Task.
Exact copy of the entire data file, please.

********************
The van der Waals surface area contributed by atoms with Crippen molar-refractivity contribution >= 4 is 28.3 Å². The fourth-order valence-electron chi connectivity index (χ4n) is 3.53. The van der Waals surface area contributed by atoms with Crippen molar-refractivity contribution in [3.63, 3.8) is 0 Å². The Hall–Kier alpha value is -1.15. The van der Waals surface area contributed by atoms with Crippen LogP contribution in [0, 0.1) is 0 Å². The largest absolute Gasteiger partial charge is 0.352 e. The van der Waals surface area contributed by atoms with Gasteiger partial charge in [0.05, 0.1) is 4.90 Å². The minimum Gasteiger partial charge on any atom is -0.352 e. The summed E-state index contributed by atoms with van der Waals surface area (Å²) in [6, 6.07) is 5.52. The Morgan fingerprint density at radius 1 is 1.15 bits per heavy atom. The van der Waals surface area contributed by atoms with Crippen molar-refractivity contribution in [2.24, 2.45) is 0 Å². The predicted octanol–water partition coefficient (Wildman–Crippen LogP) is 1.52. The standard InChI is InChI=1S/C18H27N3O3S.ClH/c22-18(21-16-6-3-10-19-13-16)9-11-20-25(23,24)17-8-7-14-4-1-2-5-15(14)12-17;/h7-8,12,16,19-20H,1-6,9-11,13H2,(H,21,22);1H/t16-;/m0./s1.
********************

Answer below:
The van der Waals surface area contributed by atoms with Crippen molar-refractivity contribution >= 4 is 28.3 Å². The fourth-order valence-electron chi connectivity index (χ4n) is 3.53. The van der Waals surface area contributed by atoms with Crippen molar-refractivity contribution in [3.63, 3.8) is 0 Å². The Hall–Kier alpha value is -1.15. The van der Waals surface area contributed by atoms with Crippen LogP contribution in [0, 0.1) is 0 Å². The largest absolute Gasteiger partial charge is 0.352 e. The van der Waals surface area contributed by atoms with Gasteiger partial charge in [0.05, 0.1) is 4.90 Å². The minimum Gasteiger partial charge on any atom is -0.352 e. The summed E-state index contributed by atoms with van der Waals surface area (Å²) in [6, 6.07) is 5.52. The Morgan fingerprint density at radius 1 is 1.15 bits per heavy atom. The van der Waals surface area contributed by atoms with Crippen molar-refractivity contribution in [2.24, 2.45) is 0 Å². The predicted octanol–water partition coefficient (Wildman–Crippen LogP) is 1.52. The standard InChI is InChI=1S/C18H27N3O3S.ClH/c22-18(21-16-6-3-10-19-13-16)9-11-20-25(23,24)17-8-7-14-4-1-2-5-15(14)12-17;/h7-8,12,16,19-20H,1-6,9-11,13H2,(H,21,22);1H/t16-;/m0./s1.